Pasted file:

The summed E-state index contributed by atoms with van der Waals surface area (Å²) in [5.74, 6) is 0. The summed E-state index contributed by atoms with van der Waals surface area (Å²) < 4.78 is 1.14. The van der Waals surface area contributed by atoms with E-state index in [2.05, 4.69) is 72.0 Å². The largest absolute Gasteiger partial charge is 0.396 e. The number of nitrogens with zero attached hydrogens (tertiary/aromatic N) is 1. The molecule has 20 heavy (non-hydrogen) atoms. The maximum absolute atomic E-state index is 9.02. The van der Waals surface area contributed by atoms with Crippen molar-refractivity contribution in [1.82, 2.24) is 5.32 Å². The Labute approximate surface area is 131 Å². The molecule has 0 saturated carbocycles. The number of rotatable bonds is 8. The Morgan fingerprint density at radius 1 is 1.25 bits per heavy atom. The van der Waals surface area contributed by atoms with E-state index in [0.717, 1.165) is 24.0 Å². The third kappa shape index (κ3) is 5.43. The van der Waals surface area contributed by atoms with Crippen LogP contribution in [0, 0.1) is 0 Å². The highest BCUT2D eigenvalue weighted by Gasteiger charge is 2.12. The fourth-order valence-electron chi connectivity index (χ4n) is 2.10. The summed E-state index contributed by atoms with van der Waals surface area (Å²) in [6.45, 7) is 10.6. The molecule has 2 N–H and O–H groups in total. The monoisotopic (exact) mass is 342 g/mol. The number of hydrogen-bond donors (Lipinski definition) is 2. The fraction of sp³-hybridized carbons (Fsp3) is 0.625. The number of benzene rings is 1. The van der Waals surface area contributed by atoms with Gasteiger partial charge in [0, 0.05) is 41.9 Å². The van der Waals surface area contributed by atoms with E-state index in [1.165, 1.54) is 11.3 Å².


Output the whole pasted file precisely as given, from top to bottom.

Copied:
The summed E-state index contributed by atoms with van der Waals surface area (Å²) in [5.74, 6) is 0. The summed E-state index contributed by atoms with van der Waals surface area (Å²) < 4.78 is 1.14. The van der Waals surface area contributed by atoms with E-state index in [2.05, 4.69) is 72.0 Å². The largest absolute Gasteiger partial charge is 0.396 e. The number of nitrogens with zero attached hydrogens (tertiary/aromatic N) is 1. The molecule has 20 heavy (non-hydrogen) atoms. The maximum absolute atomic E-state index is 9.02. The van der Waals surface area contributed by atoms with Crippen molar-refractivity contribution in [1.82, 2.24) is 5.32 Å². The Labute approximate surface area is 131 Å². The molecule has 0 saturated carbocycles. The number of rotatable bonds is 8. The Morgan fingerprint density at radius 1 is 1.25 bits per heavy atom. The van der Waals surface area contributed by atoms with E-state index in [0.717, 1.165) is 24.0 Å². The third kappa shape index (κ3) is 5.43. The van der Waals surface area contributed by atoms with Crippen LogP contribution in [0, 0.1) is 0 Å². The highest BCUT2D eigenvalue weighted by Gasteiger charge is 2.12. The fourth-order valence-electron chi connectivity index (χ4n) is 2.10. The summed E-state index contributed by atoms with van der Waals surface area (Å²) in [6.45, 7) is 10.6. The molecule has 2 N–H and O–H groups in total. The monoisotopic (exact) mass is 342 g/mol. The number of hydrogen-bond donors (Lipinski definition) is 2. The fraction of sp³-hybridized carbons (Fsp3) is 0.625. The number of benzene rings is 1. The van der Waals surface area contributed by atoms with Gasteiger partial charge in [0, 0.05) is 41.9 Å². The van der Waals surface area contributed by atoms with E-state index in [1.165, 1.54) is 11.3 Å².